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Believers believe, yes, but because they want to

By Amanda Marcotte
Wednesday, December 14, 2011 22:30 EDT
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PZ has a blog post up about new research showing—no big surprise—that religious people actually believe in all that magic stuff they say they believe in. I wasn't aware that this was controversial, but then again, I've met people who sit around reading religious texts where others can't see them, which I figure is the most relevant measure.

Julian Baggini discovers that believers believe. Baggini is an atheist who has in the past sniped at the New Atheists a fair bit; he’s argued that we’re an uninformed bunch who rail against straw man theism, because, he has argued, most practitioners of religion are followers of practice, not belief — they go to church for ritual and community, and all the dogma is dispensable. Now he has surveyed a few hundred believers, and learned that they actually do think the superstitious stories they have been told are very important…….

I think I’d call this the Atheist Delusion. Many of us find it really hard to believe that Christians actually believe that nonsense about Jesus rising from the dead and insisting that faith is required to pass through the gates of a magical place in the sky after we’re dead; we struggle to find a rational reason why friends and family are clinging to these bizarre ideas, and we say to ourselves, “oh, all of her friends are at church” or “he uses church to make business contacts” or “it’s a comforting tradition from their childhood”, but no, it’s deeper than that: we have to take them at their word, and recognize that most people who go to church actually do so because they genuinely believe in all that stuff laid out in the Nicene Creed.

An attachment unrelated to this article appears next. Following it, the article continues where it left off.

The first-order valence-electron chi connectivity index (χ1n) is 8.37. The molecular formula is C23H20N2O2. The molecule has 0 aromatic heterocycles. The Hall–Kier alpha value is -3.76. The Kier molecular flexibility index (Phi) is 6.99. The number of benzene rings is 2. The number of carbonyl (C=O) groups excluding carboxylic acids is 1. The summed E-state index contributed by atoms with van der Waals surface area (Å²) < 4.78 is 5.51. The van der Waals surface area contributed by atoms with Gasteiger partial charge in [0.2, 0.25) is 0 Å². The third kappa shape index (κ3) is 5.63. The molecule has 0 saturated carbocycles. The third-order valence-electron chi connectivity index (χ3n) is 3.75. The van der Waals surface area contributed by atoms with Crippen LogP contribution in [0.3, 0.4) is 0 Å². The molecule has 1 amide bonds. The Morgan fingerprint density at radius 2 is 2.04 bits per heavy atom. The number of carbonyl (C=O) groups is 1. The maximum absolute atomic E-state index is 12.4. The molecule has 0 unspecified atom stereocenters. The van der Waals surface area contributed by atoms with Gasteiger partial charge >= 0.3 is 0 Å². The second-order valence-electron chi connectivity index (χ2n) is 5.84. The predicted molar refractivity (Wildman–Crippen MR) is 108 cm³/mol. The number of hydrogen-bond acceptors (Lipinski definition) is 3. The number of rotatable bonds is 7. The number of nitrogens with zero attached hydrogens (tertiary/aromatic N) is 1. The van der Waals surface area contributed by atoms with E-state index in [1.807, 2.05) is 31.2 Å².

Since this is a both/and blog, I thought I'd split the baby here.  It is both true that believers believe, and that they participate in religion for social reasons. I don't see these things as mutually exclusive. It's one of the unfortunate tricks of human psychology that we believe things in no small part because that's what we're expected to believe, or because we want to believe. Which are kind of the same thing, actually. People want to believe what they're expected to believe, because that makes it easier to get along. You aren't in conflict with others because of your beliefs, and you get all sorts of social rewards. The fear of losing that causes people to banish doubts about their beliefs when they creep into their mind. Some people are outliers, and just habitually question common wisdom, but not most people. 

It's not just religion where we see this. It's not a coincidence that conservative ideals are concentrated in some communities and liberal ones in others. It's not just that people seek out like-minded people, though that is part of it. It's also that people tend to go along with the prevailing wisdom.